However as this was only a preliminary experiment I did not carry out a numerical comparison. It was possible to tell from simply looking at the solutions whether there were significant differences between the populations of phytoplankton in the different solutions. The results from this experiment were satisfactory and therefore it was decided to use the same concentrations of phosphate used in the preliminary experiment for the main investigation. The preliminary experiment also helped me improve my technique as I had not had any previous experience in the culturing of phytoplankton. Thus it served as a practice run for the main investigation as well as a method of acquiring a better knowledge of the relationship between phosphate concentration and its ability to inhibit the growth of phytoplankton. 5. Results Before the flasks were left to incubate for the period of seven days, 2cm3 of each solution was taken up and the turbidity, (light absorption) of each was measured. There was only a variation of 0.01 arbitrary units for all the results and so these were not placed in the table, the average light absorption was 0.10 arbitrary units. It was found that the phytoplankton grown in a concentration of 100ppm of phosphate showed a dramatic increase in population size as compared to that of the phytoplankton in the culture containing no phosphate. It was also noted that although there was no phosphate in the 0ppm phosphate flasks there was still some light absorption. 5.1. A table to show how the concentration of phosphate affects the rate of growth of phytoplankton Conc. of Phosphate Light Absorption (arbitrary units) 1 2 3 Average 100 1.35 1.4 1.36 1.46 1.45 1.43 1.25 1.33 1.26 1.37 10 0.54 0.53 0.53 0.62 0.62 0.62 0.51 0.53 0.53 0.56 1 0.12 0.1 0.09 0.25 0.26 0.27 0.3 0.3 0.29 0.22 0 0.12 0.12 0.1 0.08 0.08 0.07 0.15 0.16 0.15 0.11 5.2. ...read more.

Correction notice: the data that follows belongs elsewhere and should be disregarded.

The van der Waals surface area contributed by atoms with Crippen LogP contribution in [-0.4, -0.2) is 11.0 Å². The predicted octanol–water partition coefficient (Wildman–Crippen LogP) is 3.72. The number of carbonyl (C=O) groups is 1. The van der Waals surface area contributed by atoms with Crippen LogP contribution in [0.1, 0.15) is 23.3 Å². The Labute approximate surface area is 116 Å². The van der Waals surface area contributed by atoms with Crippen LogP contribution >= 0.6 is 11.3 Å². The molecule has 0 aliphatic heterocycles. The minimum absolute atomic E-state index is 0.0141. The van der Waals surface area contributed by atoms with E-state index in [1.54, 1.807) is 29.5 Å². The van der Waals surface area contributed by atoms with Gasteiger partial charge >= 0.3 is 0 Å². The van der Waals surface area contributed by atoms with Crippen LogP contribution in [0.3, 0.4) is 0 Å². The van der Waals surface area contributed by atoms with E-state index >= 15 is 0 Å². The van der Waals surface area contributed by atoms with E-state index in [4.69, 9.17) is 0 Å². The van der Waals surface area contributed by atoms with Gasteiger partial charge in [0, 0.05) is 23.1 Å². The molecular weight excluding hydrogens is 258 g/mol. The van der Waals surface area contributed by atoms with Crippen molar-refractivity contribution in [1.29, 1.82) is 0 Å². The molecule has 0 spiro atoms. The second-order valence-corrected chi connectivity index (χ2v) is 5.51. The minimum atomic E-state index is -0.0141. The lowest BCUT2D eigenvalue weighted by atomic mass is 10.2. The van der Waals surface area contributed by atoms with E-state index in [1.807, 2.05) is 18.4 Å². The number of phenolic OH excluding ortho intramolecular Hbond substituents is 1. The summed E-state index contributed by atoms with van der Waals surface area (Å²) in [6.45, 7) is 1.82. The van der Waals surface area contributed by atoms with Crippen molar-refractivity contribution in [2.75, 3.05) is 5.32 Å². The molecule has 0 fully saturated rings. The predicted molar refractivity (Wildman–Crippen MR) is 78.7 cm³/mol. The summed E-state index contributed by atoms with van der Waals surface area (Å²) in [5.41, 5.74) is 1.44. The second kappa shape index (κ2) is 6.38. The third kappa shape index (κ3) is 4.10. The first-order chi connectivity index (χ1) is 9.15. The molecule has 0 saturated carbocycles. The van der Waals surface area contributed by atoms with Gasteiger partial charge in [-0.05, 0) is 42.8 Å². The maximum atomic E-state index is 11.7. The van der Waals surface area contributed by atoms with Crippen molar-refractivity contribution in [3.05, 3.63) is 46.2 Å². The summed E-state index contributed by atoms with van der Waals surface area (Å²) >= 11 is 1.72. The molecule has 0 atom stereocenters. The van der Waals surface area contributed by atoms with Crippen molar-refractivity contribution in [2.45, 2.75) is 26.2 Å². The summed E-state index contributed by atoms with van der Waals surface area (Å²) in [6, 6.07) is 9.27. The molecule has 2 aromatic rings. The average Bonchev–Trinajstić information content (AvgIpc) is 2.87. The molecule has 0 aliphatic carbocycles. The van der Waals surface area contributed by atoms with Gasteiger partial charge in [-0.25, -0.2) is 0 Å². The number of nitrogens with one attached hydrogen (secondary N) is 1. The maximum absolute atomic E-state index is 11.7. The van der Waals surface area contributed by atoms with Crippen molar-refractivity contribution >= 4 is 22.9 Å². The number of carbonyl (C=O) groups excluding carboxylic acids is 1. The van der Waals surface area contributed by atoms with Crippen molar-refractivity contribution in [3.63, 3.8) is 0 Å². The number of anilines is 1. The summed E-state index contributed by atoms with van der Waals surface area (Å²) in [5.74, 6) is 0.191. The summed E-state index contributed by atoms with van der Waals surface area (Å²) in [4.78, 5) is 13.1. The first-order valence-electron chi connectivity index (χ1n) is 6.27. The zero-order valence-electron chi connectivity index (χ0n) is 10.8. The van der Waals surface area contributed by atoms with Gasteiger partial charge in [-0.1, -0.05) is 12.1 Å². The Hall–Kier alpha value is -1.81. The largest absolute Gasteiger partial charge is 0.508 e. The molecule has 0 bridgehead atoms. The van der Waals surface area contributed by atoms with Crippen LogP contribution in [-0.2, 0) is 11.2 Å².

It might have also been beneficial to have carried the experiment on for a longer period of time; this might have given more definite results as to the effect of the various phosphate concentrations on the phytoplankton. This is because, although after seven days there were differences between the populations in the different phosphate concentrations, a longer incubation period would have made these results more significant. Using a larger variance of phosphate concentrations as well as using more concentrations, i.e. 1; 10; 20; 30ppm might have produced a better set of results, enabling me to come to a more definite set of conclusions. If there had been more time it might have also helped to investigate the effect of phosphate concentration on different species of micro algae. Comparing these would give more reliable results as to the general behaviour of phytoplankton in different environments. I feel that using the turbidity of the solutions as a method for comparing, was not really as accurate as would have been desired. Although it did give very definite results the turbidity of the solutions would not only have been affected by the phytoplankton in the solutions, the nutrients added could also have had an effect on the results thus adding some uncertainty to them. I also feel that only gathering results once at the end of the experiment was not a very good way of getting results. There are some other tests that could have helped to give more information on the growth rates of the micro algae; these include testing dissolved oxygen levels in the solutions, testing amounts of phosphate present in the solutions, and counting numbers of algae under a microscope. Although the former two would involve inserting probes into the solutions which might result in contamination the latter could be done using an inverted microscope which would not involve removing any of the solution from the flask. Although using the colorimeter gave suitable results, if a method of counting exact populations of phytoplankton within a certain volume of water had been used as well I could have attained more accurate results. 9. ...read more.